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134
DualityinLinearProgramming
4.2
TheseresultsareanalogoustowhatwehaveseeninChapter3. Ifsomeshadowpriceispositive,then
thecorrespondingconstraintmustholdwithequality;thatis,
if
ˆ
y
1
>
0
,
then
1
2
ˆ
x
1
+
2
ˆ
x
2
+ ˆ
x
3
=
24
;
if
ˆ
y
2
>
0
,
then
ˆ
x
1
+
2
ˆ
x
2
+
4
ˆ
x
3
=
60
.
Further,ifaconstraintoftheprimalisnotbinding,thenitscorrespondingshadowpricemustbezero. In
oursimpleexampletheredonothappentobeanynonbindingconstraints,otherthantheimplicitnonnega-
tivityconstraints.However,thereducedcostshavetheinterpretationofshadowpricesonthenonnegativity
constraints,andweseethatthereducedcostsofx
1
andx
3
areappropriatelyzero.
Inthis chapterwedevelop these ideas furtherbypresentingthe generaltheoryofduality inlinear
programming.
4.2 DEFINITIONOFTHEDUALPROBLEM
Thedualityprincipleswehaveillustratedintheprevioussectionscanbestatedformallyingeneralterms.
Lettheprimalproblembe:
Primal
Maximizez
=
n
j
=
1
c
j
x
j
,
subjectto:
n
j
=
1
a
ij
x
j
b
i
(
i
=
1
,
2
,...,
m
),
(3)
x
j
0
(
j
=
1
,
2
,...,
n
).
Associatedwiththisprimalproblemthereisacorrespondingdualproblemgivenby:
Dual
Minimize
v=
m
i
=
1
b
i
y
i
,
subjectto:
m
i
=
1
a
ij
y
i
c
j
(
j
=
1
,
2
,...,
n
),
(4)
y
i
0
(
i
=
1
,
2
,...,
m
).
TheseprimalanddualrelationshipscanbeconvenientlysummarizedasinFig.4.1.
Withoutthevariablesy
1
,
y
2
,...,
y
m
,
thistableauisessentiallythetableauformutilizedinChapters2
and3foralinearprogram.Thefirst mrowsofthetableaucorrespondtotheconstraintsoftheprimalproblem,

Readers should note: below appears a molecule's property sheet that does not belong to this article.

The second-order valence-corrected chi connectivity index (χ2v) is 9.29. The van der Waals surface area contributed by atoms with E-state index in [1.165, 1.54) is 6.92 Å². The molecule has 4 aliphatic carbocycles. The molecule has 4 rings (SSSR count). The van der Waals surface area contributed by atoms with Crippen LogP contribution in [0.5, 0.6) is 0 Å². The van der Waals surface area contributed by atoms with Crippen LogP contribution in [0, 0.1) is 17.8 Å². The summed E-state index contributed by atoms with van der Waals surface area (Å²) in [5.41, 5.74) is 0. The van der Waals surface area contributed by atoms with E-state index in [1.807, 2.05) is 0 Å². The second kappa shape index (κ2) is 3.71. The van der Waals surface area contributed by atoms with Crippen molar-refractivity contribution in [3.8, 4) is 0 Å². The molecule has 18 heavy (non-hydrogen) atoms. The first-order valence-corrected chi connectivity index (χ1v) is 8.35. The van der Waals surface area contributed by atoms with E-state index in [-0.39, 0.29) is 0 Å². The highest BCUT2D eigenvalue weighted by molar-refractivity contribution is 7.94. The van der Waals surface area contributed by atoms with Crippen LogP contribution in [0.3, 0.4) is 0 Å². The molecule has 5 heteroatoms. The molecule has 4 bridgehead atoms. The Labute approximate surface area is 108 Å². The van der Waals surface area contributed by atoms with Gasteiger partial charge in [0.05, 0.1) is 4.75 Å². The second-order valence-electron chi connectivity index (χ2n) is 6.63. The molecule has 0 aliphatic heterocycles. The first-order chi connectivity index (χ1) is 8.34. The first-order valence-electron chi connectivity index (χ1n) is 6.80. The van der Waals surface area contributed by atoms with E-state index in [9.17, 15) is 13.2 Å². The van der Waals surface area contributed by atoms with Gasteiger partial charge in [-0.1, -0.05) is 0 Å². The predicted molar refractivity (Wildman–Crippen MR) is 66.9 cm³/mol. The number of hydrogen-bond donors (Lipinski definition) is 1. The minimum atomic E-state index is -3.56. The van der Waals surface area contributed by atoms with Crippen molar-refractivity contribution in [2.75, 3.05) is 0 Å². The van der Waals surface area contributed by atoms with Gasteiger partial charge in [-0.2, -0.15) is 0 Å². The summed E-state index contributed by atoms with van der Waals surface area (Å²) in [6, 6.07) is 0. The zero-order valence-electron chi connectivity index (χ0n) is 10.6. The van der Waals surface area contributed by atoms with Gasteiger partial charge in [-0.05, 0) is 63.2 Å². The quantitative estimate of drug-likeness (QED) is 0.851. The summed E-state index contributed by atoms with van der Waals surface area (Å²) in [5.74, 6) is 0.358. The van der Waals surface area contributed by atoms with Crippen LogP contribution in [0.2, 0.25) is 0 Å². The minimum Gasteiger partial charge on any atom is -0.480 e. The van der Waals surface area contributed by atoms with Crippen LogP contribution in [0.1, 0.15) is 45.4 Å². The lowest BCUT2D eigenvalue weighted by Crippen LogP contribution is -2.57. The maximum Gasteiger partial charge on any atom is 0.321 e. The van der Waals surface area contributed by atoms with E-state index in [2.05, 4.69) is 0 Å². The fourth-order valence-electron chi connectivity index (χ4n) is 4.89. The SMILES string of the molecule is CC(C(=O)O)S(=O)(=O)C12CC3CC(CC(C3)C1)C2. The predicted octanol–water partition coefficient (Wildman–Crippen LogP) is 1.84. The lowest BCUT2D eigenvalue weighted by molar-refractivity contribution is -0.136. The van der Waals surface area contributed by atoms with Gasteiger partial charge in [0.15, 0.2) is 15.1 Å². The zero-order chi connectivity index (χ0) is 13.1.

whilethelastrowcorrespondstotheobjectivefunctionoftheprimalproblem.Ifthevariablesx
1
,
x
2
,...
x
n
,
areignored,thecolumnsofthetableauhaveasimilarinterpretationforthedualproblem.Thefirst ncolumns
ofthetableaucorrespondtotheconstraintsofthedualproblem,whilethelastcolumncorrespondstothe
objectivefunctionofthedualproblem.Notethatthereisonedualvariableforeachexplicitconstraintinthe
primal,andoneprimalvariableforeachexplicitconstraintinthedual.Moreover,thedualconstraintsarethe
familiaroptimalityconditionof‘‘pricingout’’acolumn. Theystatethat,atoptimality,noactivityshould
appeartobeprofitablefromthestandpointofitsreducedcost;thatis,
c
j
=
c
j
m
i
=
1
a
ij
y
i
0
.
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4.2
DefinitionoftheDualProblem
135
Figure4.1 Primalanddualrelationships.
Toillustratesomeoftheserelationships,letusconsideranexampleformulatedinChapter1.Recallthe
portfolio-selectionproblem,wherethedecisionvariablesaretheamountstoinvestineachsecuritytype:
Maximizez
=
0
.
043x
A
+
0
.
027x
B
+
0
.
025x
C
+
0
.
022x
D
+
0
.
045x
E
,
subjectto:
Cash
x
A
+
x
B
+
x
C
+
x
D
+
x
E
10,